Lynne leading a horse towards the stalls at the Curragh
I never really thought of being the first woman to be a stalls handler until Pat Brennan, HRI’s racing services manager, said it to me. He asked me if I knew what size I was in men’s clothing. Unsurprisingly, I didn’t.
Then, I was riding in Killarney two weeks ago, and Rachael Blackmore was in the weigh room and she said, ‘Well done on being the first female stalls handler.’ And I’m saying, ‘Yeah, you congratulating anyone about being the first woman to do anything?’ After winning an English Grand National and she’s congratulating me!
Rachael is a lovely person. I did an interview in The Irish Field and I wasn’t sure about it but she said, ‘You know how I feel about it at this stage,’ she said, ‘but in a way, we’re doing it for other women. Don’t forget in some parts of the world women aren’t allowed drive.’ Only the other day, I heard Portmarnock Golf Club had just voted to allow women be members. So it IS still happening even in Ireland. I just don’t see it that way in this industry. That said, for Rachael to win an English Grand National is still unbelievable.
For me, it was just another way of working in racing, a sport and industry I love being involved in.
I got the taste for doing the stalls when I was in Australia. I was doing it two mornings a week on Warwick Farm, for the jump outs, which are the official starting trials for horses. And I liked it. Then I started doing barrier trials. That was the first official taste apart from the work everyone in a racing yard does putting young horses through the stalls and I had plenty of experience of that working with Jim Bolger and Jessica Harrington.
When I came home from Australia, my cousin Rory Nolan, who works for Mrs Harrington and has been a stalls handler for six years, gave me some more information on it. I was working at Dermot Weld’s for two years and Danny and Paddy McLaughlin there are stalls handlers. And I know John Wixted very well and he’s doing it around 20 years. So they all told me I should go about applying for it and it went from there.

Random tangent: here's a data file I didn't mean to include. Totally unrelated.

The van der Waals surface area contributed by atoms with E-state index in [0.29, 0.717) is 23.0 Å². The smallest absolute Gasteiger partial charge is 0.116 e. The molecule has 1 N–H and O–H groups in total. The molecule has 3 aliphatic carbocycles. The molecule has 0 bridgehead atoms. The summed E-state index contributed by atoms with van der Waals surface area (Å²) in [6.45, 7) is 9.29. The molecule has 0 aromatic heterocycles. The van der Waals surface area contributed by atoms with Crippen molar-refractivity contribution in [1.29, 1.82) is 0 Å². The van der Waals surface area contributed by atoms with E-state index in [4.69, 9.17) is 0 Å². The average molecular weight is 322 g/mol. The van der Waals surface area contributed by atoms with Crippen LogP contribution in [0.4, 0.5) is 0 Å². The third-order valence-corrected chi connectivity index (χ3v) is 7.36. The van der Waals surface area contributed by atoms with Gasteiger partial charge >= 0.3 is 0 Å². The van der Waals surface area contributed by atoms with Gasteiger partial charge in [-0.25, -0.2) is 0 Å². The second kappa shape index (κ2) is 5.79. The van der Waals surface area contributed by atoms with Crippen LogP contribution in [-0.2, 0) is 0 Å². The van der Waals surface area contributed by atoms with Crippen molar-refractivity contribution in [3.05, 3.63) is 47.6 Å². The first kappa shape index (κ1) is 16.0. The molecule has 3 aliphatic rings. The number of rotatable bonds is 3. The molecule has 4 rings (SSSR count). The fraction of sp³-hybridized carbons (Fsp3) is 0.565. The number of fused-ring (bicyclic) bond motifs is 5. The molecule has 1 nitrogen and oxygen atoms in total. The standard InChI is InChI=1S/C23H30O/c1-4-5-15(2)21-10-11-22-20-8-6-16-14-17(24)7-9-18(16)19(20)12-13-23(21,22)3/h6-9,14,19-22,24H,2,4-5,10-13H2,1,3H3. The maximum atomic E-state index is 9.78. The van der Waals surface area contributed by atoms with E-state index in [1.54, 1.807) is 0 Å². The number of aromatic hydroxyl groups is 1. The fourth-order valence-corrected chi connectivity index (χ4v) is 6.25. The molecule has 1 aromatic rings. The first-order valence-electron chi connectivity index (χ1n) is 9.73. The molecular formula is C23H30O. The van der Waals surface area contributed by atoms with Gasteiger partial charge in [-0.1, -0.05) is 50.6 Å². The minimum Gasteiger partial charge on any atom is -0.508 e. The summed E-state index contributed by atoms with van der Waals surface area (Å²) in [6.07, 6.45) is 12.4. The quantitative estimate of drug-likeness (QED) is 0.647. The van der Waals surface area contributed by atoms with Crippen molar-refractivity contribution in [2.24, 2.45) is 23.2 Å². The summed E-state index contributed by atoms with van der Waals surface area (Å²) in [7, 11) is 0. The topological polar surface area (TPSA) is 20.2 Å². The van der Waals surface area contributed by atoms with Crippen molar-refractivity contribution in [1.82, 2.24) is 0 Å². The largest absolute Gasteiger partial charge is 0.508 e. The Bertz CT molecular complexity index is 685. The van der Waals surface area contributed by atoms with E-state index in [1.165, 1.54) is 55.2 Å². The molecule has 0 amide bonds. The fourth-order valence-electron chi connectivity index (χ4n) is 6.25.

I was delighted to get the interview to do the stalls. I think people outside of racing but also plenty that follow it too don’t understand the job the boys do down there at the start. And I don’t think they get enough credit.
People put their lives on the line sometimes to get the jockey and the horse in there. No one thinks of themselves. They’re straight in. But if you thought of the dangers of anything, you wouldn’t leave the house in the morning. Obviously, you’re careful but you can’t overthink. It’s just like getting on a horse and riding out every morning. If you thought about what might happen, you wouldn’t do it. They’re horses at the end of the day.
Those two, three or four minutes are so vital before the race. You have to be calm and relaxed but so on the ball and efficient. Total opposites all in one. They must be gotten in fairly sharp but you can’t have a sense of hurry or stress or panic on you. And it’s the same with the lads leading them into the stalls. You want to lead them in calmly but then you want to get out of there as quick as possible, ‘cos at the end of the day, you don’t want to be locked in a cage with a racehorse that knows they have to jump out of there at 30 miles per hour!